In desperate search of a silver lining to tack onto this unending crapstorm of a pandemic, no matter how faint? Here’s one: with all that’s happened in the last year, it would be something close to criminal for the UK to enter this year’s Eurovision Song Contest with another dreary ballad. So they haven’t.
It’s not that ballads aren’t Eurovision-friendly — they have triumphed before. It’s just that My Last Breath, James Newman’s entry for the 2020 edition of the contest (which got cancelled due to You Know What) had none of the heartstring-tugging heft needed to win over the continent.
Maybe it was a blessing in disguise that the song never got its time in the spotlight, because Newman’s latest effort, Embers, is a whole lot better. For one, it’s upbeat. Mercifully so, in fact. It is a pretty by-the-numbers dance-pop track — with some faint steel dreams in the intro, plucky pianos and hand claps in the chorus, and fairly ambiguous lyrics about how “you and I are gonna light up the room” — but it’s most certainly the most fun this nation has had with its entry since the ever so slightly unhinged electro swing of Still in Love with You from 2015.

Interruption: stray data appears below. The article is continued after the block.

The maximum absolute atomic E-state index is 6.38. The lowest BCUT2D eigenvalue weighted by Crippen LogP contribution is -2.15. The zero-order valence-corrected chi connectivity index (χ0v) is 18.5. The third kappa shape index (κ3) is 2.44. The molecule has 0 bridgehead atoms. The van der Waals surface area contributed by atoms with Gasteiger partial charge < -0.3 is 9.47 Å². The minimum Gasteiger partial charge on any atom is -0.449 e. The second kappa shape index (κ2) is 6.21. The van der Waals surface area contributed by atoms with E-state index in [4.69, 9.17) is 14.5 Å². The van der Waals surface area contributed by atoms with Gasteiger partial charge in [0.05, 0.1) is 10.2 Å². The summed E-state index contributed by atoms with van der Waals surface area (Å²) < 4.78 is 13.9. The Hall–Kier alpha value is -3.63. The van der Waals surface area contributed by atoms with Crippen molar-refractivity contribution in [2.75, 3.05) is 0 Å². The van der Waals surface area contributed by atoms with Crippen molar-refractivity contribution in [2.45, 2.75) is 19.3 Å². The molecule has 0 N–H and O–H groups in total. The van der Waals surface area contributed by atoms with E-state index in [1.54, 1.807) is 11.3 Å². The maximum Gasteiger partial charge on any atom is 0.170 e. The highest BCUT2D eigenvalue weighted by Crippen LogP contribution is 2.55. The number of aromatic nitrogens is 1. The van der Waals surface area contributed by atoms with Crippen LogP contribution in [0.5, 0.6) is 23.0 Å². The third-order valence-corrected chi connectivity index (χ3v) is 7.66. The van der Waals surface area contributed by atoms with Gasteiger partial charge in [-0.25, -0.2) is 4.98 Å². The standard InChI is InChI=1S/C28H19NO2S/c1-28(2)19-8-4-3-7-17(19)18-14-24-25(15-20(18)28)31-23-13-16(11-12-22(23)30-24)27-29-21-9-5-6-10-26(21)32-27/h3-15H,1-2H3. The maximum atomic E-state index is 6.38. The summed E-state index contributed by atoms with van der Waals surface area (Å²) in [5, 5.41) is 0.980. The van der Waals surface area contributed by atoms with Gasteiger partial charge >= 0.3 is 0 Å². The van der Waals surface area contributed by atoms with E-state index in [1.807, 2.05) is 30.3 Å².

Will it be enough to win over our friends across the Channel? This is of course the first Eurovision to take place since You Know What (no, not that You Know What, the other You Know What… the one that begins with a B and rhymes with shmexit). Only time will tell, but Newman will certainly be up against some stiff competition, not least from Iceland’s returning hero, Daði Freyr.
But with all the buoyant vibes that have been packed into the track, it seems like the UK has a pretty decent shot of avoiding any nil points catastrophes. With the national psyche in its current state, that can only be a good thing.